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Introduction to Thermocouple and Strain Gauge

Temperature Monitoring - Thermocouple

• Thermocouple: temperature element based on two dissimilar metals • The junction of two dissimilar metals creates an open circuit voltage that is proportional to temperature • Direct measurement is difficult because each junction will have it’s own voltage drop

2009 European FAE Summit, Munich

Comparison of Temperature Sensors

Resistance Thermometer (RTD) Thermistor Good Good Good Less Resistant Whole RT Element Larger (3.0mm min) Reasonably Linear Not Required Good Good Good Good Whole bead (Small) Small (0.5mm min) Not Linear Not Required

Thermocouple Stability (Drift) Repeatability Hysteresis Vibration Measurement Area Diameter Linearity Reference Junction Lead Wire Resistance Contact Required Response Reasonable for limited lifetime Reasonable Excellent Very Resistant Single Point Small Sizes (to 0.25mm) Not Linear Required No Problem Yes Fast

Infrared Good Good Good Tolerant Varies Varies Reasonably Linear Not Required

Must be Considered No Problem Not Required Yes Yes No Slower Medium Fast

What is Thermocouple?

( is the Seebeck coefficient for small delta T)

Material EMF versus Temperature
Chromel With reference to the characteristics of pure Platinum


Iron Copper Platinum-Rhodium




Types T, J, and K are most commonly used thermocouples (see Table 16.8 of the “Handbook”).

Thermocouple Material Vs EMF

Temperature Conversion Table (I)

Thermocouple Types, cont.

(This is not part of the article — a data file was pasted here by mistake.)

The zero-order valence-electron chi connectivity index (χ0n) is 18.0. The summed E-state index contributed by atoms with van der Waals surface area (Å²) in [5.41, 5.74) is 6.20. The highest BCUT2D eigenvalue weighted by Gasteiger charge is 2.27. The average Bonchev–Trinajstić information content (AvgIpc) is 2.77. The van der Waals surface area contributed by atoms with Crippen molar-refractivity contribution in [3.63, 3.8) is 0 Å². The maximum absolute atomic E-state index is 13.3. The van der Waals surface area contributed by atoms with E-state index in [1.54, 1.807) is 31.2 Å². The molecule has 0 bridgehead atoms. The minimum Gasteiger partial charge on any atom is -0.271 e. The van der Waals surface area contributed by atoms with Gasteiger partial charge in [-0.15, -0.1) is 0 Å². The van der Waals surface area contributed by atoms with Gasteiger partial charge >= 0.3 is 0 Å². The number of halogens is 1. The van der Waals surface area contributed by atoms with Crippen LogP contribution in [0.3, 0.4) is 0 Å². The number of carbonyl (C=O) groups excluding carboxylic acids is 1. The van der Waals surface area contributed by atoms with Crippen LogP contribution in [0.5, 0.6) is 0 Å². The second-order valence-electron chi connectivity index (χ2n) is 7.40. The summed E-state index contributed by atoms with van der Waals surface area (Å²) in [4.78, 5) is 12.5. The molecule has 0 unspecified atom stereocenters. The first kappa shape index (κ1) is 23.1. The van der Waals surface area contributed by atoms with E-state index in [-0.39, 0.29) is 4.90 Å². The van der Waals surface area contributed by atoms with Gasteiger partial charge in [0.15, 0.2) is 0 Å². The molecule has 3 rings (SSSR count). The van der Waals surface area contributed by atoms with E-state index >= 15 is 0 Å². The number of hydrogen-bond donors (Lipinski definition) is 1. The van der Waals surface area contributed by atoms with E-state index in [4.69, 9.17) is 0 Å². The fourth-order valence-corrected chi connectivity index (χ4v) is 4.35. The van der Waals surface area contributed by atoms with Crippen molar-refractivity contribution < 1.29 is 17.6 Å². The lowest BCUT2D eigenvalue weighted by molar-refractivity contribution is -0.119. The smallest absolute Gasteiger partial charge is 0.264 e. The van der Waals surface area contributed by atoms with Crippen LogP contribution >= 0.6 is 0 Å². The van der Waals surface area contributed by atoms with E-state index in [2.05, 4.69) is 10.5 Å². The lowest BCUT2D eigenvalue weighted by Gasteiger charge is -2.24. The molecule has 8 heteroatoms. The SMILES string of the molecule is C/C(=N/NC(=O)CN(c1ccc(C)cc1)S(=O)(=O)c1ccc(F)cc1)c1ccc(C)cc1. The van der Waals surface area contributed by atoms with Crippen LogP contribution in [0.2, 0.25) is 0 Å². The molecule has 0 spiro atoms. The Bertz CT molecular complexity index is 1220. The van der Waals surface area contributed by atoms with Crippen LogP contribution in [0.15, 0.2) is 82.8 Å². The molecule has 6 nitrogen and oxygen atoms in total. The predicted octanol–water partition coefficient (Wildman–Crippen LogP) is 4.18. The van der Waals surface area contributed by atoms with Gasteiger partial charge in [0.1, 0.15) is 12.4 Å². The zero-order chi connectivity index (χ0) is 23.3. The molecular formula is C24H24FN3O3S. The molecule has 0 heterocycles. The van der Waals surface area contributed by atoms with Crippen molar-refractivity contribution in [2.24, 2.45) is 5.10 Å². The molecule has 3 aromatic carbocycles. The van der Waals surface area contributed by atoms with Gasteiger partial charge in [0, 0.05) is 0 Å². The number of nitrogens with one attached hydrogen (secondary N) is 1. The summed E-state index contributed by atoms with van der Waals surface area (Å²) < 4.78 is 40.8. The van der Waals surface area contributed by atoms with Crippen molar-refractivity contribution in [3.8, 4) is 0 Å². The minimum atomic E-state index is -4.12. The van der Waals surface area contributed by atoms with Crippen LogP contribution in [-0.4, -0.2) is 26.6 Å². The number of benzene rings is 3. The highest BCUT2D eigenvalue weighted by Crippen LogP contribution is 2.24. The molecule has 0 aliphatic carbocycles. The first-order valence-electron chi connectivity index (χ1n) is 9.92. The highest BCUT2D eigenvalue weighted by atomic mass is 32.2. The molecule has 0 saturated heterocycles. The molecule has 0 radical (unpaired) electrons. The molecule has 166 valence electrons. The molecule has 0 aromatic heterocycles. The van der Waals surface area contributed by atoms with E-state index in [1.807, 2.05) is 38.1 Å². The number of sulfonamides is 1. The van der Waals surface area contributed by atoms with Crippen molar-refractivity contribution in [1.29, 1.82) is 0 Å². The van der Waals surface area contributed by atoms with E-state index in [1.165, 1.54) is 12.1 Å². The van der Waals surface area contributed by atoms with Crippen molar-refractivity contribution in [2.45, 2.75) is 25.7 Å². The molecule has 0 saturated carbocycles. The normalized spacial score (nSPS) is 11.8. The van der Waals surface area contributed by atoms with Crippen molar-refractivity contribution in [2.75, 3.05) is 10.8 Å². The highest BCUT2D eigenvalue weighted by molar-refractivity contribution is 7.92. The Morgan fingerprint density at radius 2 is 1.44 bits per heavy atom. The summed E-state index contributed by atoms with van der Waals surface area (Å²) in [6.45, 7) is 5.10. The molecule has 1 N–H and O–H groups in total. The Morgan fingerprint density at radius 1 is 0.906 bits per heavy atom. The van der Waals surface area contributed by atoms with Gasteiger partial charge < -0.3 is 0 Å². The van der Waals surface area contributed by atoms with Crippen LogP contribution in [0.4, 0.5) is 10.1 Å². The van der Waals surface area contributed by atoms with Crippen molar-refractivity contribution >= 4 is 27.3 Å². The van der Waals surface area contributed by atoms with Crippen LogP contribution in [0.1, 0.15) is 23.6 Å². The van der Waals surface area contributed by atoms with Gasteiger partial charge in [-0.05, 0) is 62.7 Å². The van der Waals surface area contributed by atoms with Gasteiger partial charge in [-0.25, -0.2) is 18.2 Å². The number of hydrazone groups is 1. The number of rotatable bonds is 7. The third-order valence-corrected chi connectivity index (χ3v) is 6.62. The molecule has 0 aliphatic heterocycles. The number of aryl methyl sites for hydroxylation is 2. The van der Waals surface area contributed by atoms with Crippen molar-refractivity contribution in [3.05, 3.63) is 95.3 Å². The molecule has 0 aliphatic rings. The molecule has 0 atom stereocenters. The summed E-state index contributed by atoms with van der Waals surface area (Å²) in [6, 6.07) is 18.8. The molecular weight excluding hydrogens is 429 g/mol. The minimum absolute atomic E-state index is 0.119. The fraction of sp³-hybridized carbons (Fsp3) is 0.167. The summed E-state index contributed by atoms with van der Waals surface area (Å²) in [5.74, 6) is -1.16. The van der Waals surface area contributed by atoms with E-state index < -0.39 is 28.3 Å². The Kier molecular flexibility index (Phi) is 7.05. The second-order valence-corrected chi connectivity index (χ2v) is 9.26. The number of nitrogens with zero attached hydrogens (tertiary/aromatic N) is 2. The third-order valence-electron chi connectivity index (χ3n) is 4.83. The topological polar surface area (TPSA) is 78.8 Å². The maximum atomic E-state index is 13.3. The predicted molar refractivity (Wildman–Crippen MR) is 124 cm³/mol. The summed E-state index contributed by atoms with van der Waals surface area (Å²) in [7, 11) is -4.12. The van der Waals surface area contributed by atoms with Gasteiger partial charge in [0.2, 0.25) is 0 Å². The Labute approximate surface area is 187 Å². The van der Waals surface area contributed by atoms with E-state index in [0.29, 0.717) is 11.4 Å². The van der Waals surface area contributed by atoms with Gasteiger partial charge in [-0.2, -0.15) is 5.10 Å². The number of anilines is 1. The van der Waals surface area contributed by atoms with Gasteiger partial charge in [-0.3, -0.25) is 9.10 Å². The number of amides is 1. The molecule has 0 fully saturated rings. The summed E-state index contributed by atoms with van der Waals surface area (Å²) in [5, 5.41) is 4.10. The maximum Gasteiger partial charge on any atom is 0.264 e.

• Type B – very poor below 50ºC; reference junction temperature not important since voltage output is about the same from 0 to 42 ºC • Type E – good for low temperatures since dV/dT () is high for low temperatures • Type J – cheap because one wire is iron; high sensitivity but also high uncertainty (iron impurities cause inaccuracy) • Type T – good accuracy but low max temperature (400 ºC); one lead is copper, making connections easier; watch for heat being conducted along the copper wire, changing your surface temp • Type K – popular type since it has decent accuracy and a wide temperature range; some instability (drift) over time. the slope of the type K thermocouple approaches a constant over a temperature range from 0°C to 1000°C • Type N – most stable over time when exposed to elevated temperatures for long periods

How to Select Thermocouple?
• Junction protection: sheath or not. • Tip size: big or small • Thermocouple type (T, J, K, E, S, R): –Temperature range (cryogenic or high temperature) –Corrosion (noble metal is more inert to chemical attack) • Termination: wire or connector • Cost

Thermocouple Color Codes
Thermocouple wiring is color coded by thermocouple types. Different countries utilize different color coding. Jacket coloring is sometimes a colored stripe instead of a solid color as shown.